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Dementia, Religion, and Spirituality

This special issue of Dementia brings together three perspectives related to dementia care, religion, and spirituality; the diagnosed; the family caregiver; and the clinician. It is notable that a common message is found in all three perspectives. Specifically, issues of religion and spirituality must not be ignored in the dementia experience. Spirituality and religion are significant resources – across a wide spectrum of faith perspectives – for coping with a diagnosis of dementia.

 While there are many voices regarding quality dementia care, three of those voices are represented in the article: the diagnosed; the family caregiver; and the clinician.

 In discussing coping and the caregiving role, Jon Stuckey provides several examples of persons relying on their religious or spiritual beliefs. Although differing in intensity by religious groups (i.e. Christian, Jewish, and nonreligious), many of the caregivers in his study expressed feelings related to how religion serves as a coping resource and how religion gives hope for the future.

 The articles in this special issue draw attention to key voices in the dementia experience and the importance of religion and spirituality are pervasive among all of them. Several conclusions can be drawn from a common thread woven through all these studies:

  1. The voices of the diagnosed must be heard – both early in the disease and late into progression. Their voices bring forth many clues of how best to nurture religious and spiritual well-being throughout the course of the disease.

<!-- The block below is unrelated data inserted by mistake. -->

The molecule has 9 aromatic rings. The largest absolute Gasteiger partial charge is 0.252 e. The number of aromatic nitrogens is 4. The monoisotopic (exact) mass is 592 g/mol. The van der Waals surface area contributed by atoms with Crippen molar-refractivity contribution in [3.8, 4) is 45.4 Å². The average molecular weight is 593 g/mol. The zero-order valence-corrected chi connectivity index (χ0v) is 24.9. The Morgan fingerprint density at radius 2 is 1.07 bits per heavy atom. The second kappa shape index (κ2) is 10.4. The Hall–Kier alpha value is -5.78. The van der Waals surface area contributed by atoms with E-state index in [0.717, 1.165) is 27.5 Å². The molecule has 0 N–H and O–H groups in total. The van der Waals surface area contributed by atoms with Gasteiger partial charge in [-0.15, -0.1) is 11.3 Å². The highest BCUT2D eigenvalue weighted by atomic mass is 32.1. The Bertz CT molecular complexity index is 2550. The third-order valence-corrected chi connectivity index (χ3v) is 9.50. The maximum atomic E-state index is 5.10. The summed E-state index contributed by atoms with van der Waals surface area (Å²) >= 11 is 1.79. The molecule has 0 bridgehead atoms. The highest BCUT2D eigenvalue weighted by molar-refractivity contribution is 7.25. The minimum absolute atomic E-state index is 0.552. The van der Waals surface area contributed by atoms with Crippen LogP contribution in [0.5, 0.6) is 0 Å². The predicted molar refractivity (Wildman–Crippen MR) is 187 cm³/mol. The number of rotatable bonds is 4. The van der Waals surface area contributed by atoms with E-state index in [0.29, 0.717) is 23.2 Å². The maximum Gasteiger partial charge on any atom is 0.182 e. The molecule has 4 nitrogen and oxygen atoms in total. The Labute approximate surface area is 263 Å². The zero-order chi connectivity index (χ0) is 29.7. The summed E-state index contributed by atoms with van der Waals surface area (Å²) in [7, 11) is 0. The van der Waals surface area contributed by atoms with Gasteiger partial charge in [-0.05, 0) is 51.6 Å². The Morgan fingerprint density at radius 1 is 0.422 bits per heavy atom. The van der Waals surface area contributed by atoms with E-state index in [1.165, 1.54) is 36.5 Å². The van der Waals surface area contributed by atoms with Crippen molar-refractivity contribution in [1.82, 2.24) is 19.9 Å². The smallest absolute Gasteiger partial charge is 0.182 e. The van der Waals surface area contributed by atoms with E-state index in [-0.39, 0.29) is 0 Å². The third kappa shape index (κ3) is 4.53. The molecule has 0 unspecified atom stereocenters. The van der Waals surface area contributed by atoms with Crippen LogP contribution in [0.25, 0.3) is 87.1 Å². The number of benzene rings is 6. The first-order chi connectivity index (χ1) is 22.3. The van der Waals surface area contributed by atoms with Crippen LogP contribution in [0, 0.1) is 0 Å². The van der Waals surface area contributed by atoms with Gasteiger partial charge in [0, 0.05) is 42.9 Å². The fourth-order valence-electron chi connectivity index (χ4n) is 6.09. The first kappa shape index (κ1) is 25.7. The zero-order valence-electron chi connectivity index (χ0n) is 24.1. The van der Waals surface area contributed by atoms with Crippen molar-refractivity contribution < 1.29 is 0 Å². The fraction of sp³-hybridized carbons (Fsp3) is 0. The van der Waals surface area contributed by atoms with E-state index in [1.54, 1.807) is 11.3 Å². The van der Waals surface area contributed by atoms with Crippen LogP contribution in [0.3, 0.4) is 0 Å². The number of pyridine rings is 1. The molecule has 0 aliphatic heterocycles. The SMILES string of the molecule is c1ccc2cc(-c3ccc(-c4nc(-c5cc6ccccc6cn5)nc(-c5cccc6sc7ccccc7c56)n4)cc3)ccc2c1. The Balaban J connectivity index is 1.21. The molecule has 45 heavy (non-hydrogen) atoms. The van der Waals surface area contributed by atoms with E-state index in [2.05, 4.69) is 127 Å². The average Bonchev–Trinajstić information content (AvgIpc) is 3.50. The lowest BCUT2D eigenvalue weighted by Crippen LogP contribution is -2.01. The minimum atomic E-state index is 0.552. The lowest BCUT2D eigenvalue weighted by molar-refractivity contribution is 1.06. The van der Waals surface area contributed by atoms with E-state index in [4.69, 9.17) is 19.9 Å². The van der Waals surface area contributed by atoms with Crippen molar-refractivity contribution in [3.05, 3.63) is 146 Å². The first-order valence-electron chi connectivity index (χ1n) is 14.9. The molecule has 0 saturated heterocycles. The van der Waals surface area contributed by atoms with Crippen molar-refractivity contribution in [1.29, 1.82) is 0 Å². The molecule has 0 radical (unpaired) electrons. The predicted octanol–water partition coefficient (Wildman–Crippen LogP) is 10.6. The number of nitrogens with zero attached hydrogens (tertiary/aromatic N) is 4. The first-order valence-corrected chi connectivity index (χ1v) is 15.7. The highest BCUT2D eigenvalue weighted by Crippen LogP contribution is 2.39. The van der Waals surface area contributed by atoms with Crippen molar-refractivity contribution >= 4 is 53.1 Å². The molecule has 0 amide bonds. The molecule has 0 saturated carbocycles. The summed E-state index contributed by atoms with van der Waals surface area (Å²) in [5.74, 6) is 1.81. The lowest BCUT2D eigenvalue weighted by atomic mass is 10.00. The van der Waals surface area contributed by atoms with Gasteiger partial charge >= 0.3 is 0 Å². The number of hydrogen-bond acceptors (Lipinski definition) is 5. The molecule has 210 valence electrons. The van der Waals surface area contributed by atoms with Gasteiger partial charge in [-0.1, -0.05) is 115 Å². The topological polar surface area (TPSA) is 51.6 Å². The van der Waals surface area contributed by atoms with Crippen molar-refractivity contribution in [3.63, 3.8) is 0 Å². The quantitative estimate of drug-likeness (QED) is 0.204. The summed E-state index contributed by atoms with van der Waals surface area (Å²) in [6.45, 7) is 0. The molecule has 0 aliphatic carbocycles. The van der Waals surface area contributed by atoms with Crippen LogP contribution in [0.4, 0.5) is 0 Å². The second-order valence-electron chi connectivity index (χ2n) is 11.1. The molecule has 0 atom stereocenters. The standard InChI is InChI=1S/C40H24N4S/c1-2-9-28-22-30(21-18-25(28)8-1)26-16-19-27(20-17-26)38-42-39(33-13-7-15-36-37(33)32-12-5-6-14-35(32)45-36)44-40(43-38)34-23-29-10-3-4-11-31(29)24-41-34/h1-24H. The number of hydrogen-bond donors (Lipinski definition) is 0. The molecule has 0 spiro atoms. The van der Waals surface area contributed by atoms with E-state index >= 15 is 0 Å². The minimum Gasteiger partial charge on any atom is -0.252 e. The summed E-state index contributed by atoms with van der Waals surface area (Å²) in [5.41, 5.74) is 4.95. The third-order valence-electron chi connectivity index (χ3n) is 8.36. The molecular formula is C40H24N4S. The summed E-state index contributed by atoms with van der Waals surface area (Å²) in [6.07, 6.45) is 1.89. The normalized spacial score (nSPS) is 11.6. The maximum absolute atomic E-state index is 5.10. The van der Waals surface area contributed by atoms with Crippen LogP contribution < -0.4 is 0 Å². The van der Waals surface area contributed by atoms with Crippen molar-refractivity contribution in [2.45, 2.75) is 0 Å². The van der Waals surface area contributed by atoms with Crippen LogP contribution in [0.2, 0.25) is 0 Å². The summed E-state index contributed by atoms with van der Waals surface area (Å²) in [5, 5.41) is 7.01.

2. If persons with dementia are too advanced in the disease process to speak for themselves, professional caregivers are well advised to learn about the individual religious or spiritual heritages from family members and friends. These backgrounds provide vital opportunities to nurture the spiritual body and soul of the diagnosed long after they are verbal or expressive.
  3. Caregiver education and support programs must attend to matters of religion and spirituality. Churches, synagogues and places of worship are underutilized resources for caregiver education and outreach programs.
  4. Clinicians must respect and acknowledge the need for religious and spiritual support.

 Still, religion and spirituality remain crucial coping strategies for living with Alzheimer’s – for both the diagnosed and their family caregivers. Consequently, everyone involved in dementia care, including the diagnosed, the family, the clinician, and the social service worker, should consider the role of religion and spirituality in a comprehensive and holistic dementia care plan.


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